Wednesday, October 8, 2014

REVIEW: The Vaselines - V Is For Vaselines

What does the triumphant return of The Vaselines -- and in my view V Is For Vaselines is a triumph -- mean?  A few things.  First, Eugene Kelly and Frances McKee simply have a talent for writing solid pop songs with an up-front aggression coupled with a sense of humor.  The 2010 release Sex With An X and V Is For Vaselines demonstrate that the songs they created in their first incarnation were not an accident of youth.  The arrangements were, and are, lean, and the hooks are in all the right places.  The performances are energetic and the themes have the right mix of observation and dry humor.  Eugene and Frances were born to do this.  Second, The Vaselines are proof that some pairings simply have more chemistry than others.  Several decades after breaking up as a band and a couple, this duo manage to sound fresh and excited about what they are doing together.  Perhaps part of the secret is that they share a perspective that rock music is a fun enterprise and an ability to tap into their inner adolescent.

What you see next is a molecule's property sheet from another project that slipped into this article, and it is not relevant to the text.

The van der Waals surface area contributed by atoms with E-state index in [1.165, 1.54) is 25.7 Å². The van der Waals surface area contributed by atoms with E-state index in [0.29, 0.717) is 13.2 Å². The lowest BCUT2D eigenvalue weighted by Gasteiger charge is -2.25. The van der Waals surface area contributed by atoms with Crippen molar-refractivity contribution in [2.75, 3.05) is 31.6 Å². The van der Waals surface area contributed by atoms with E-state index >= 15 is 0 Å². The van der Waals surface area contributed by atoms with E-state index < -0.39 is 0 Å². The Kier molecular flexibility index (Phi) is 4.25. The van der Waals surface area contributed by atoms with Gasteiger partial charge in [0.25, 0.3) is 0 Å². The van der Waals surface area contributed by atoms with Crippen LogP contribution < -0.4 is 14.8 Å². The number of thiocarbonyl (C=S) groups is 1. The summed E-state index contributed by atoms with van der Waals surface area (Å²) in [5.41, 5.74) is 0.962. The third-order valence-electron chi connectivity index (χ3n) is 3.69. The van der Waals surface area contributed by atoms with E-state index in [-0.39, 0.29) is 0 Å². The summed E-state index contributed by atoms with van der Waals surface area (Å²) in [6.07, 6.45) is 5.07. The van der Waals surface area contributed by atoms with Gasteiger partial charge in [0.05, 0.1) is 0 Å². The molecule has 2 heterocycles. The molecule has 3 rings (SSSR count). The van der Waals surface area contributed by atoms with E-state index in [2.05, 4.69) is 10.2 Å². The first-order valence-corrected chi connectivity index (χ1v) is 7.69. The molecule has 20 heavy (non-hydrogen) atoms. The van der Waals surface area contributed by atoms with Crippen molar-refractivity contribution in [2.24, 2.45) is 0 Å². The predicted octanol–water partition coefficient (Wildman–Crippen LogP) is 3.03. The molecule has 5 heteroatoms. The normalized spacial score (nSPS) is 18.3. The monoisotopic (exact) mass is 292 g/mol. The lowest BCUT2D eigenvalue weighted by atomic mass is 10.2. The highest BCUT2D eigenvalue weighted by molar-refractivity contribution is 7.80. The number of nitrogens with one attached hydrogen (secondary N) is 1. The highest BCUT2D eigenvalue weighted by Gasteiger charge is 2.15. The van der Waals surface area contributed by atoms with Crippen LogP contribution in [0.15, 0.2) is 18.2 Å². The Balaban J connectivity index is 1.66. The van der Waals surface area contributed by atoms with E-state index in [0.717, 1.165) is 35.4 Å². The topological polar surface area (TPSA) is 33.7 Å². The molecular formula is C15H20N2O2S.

And whether my observations are spot on or not, you really don't need to think about such things.  The fact is that V Is For Vaselines stands on its own merit as a rock album with punch, heart and polish completely without regard for past history or sentiment.  The power and drive of opener "High Tide Low Tide", "One Lost Year" and "Number One Crush", for example, would be just as exciting if the artists were teenagers from Glasgow with no history or notoriety -- as indeed they were over two decades ago.  But the success of this album is more than just songwriting talent and a better production technology.  While retaining their sly and naughty edge, evidence of maturity peaks through.  And dueling soon-to-be-ex-lovers in "Single Spies" and closing beauty of "Last Half Hour" reveal an ability to slow it down and deliver a very affecting mid-tempo song.  Upon refection, perhaps the greatest triumph is Eugene and Frances' ability to shrug off the weight of being accidental underground stars, anointed by Kurt Cobain after they'd disbanded the first time, and focus simply on providing excellent rock music.

This is an album you'll be happy to have now, a year from now and the year after that.  You can order through their website.


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